Heather Gordon is Legal Director at Martyn Fiddler Aviation. Heather joined the team in 2013 having previously practiced within a leading Isle of Man law ...Contact Heather Gordon
Returned Good Relief: common misunderstandings
We are often asked about ways in which the payment of VAT or customs duties can be reduced or mitigated when it comes to aircraft flying into the UK and/or EU27 territories. As a result of the UK’s departure from the European Union’s single market on 31 December 2020, we have had an increase in queries regarding the application of Returned Goods Relief (RGR).
In this article we will explore what RGR is, what it may be used for, and the difficulty of different interpretations of RGR applied by various countries. We will summarise the risks of getting RGR wrong and how to safeguard the aircraft and its owner from this risk.
What is Returned Goods Relief?
At its most simple, RGR allows for a physical item (a ‘good’) which has previously been imported into a territory to re-enter that territory without a repayment of tax (because this was accounted for at the time of its initial import).
Aircraft are prime examples of ‘goods’ which move in and around different jurisdictions and tax territories on a frequent basis.
Most aircraft owners will be unaware that when they leave the territory they were initially imported into, they are deemed to be exported. Similarly, when they re-enter the territory they are using RGR.
Please see our article on free circulation for more information on what happens at import.
Why am I hearing more about Returned Goods Relief at the moment?
Following the UK’s departure from the EU single market, aircraft owners who had previously imported their aircraft into the EU are now faced with the reality that the UK is now its own separate customs territory. The outcome of this separation is that any static goods either find themselves in one customs territory or another. When they move between the two there is now a requirement for those goods to be exported from one and imported into the other.
This same logic should apply to aircraft, and while they are able to depart and arrive without making formal declarations – their export and import being “deemed” to have taken place under customs rules for aircraft – they are still subject to those customs rules.
A consequence (and intention) of the Brexit process, therefore, is that aircraft should now also be considered as either imported into the UK or the remainder EU27 member states. For example, if an aircraft had been imported into the EU via the UK, that aircraft will be able to retain its UK ‘free circulation’ status but if it does make this determination it can no longer be considered to be in free circulation in the EU27 (and vice versa).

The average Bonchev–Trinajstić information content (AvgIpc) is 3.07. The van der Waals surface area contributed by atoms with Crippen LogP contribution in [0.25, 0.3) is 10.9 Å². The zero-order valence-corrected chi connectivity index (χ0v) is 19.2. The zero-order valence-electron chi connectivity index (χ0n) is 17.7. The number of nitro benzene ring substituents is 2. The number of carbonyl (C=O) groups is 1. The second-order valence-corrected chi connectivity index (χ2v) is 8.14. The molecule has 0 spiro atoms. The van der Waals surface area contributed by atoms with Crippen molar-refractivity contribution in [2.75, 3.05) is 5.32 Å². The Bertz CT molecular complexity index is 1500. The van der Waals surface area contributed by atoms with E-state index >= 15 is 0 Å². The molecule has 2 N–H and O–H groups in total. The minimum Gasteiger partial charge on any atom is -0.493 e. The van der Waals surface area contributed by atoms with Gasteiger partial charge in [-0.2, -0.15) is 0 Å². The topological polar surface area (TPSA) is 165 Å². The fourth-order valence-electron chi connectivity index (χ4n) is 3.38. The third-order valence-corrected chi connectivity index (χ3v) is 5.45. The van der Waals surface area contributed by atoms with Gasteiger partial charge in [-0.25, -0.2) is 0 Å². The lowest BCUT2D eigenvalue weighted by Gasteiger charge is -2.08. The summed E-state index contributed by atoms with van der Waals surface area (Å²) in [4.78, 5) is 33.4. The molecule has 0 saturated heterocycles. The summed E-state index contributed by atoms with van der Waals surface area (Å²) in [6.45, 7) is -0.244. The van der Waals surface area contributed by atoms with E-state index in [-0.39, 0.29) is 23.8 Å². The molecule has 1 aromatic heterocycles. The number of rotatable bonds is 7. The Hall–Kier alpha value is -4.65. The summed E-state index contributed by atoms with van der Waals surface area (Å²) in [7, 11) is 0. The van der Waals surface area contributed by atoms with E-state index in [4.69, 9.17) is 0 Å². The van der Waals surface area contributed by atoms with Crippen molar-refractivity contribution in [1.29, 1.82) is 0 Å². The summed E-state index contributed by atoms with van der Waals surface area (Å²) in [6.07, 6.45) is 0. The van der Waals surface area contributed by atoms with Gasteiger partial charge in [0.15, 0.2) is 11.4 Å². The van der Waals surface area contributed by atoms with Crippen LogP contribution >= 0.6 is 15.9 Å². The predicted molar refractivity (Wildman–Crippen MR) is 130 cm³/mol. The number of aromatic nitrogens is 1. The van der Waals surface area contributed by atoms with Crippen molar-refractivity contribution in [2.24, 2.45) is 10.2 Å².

Due to the proximity of the UK to the EU and the inherent mobility of aircraft, an aircraft from one territory may have been located in the other territory on 31 December 2020. We have received many questions asking whether a tax consequence or benefit has inadvertently arisen by the location of the aircraft at the time, and what will happen on its return.
Please see our e-book for more information on import options from 1 January 2021.
So how does it work?
Subject to a few conditions (listed below) an aircraft can return to the territory of import and claim RGR.
What are the main conditions to qualify for Returned Goods Relief?
- The person who removed the aircraft must be the same person bringing it back. For example, if there has been a change of ownership while the aircraft was away, RGR will not be available.
- The aircraft will need its original import documents to demonstrate VAT and customs duties were correctly accounted for at the time of the original import.
- The aircraft must have been within the territory in the previous 3 years. This could be evidenced by a logbook entry for example.
- No work has been performed on the aircraft while outside of the customs territory, other than keeping the aircraft in good condition. For example, if the aircraft has undergone a significant upgrade or cabin re-fit while outside the territory which has resulted in an increase in the value of the aircraft, RGR will not be available for the increase in the value.
Can I use Returned Goods Relief to enter into another territory?
We have been asked whether RGR could be used to effectively re-import an aircraft into either the UK or EU27, notwithstanding the original import took place in the alternate jurisdiction. The justification for this being: if the aircraft was imported into the EU prior to the UK’s departure from the EU, could RGR be used to justify VAT free re-entry to the alternate jurisdiction rather than a new importation. This concept would be similar to ‘grandfathering’ but using a customs process.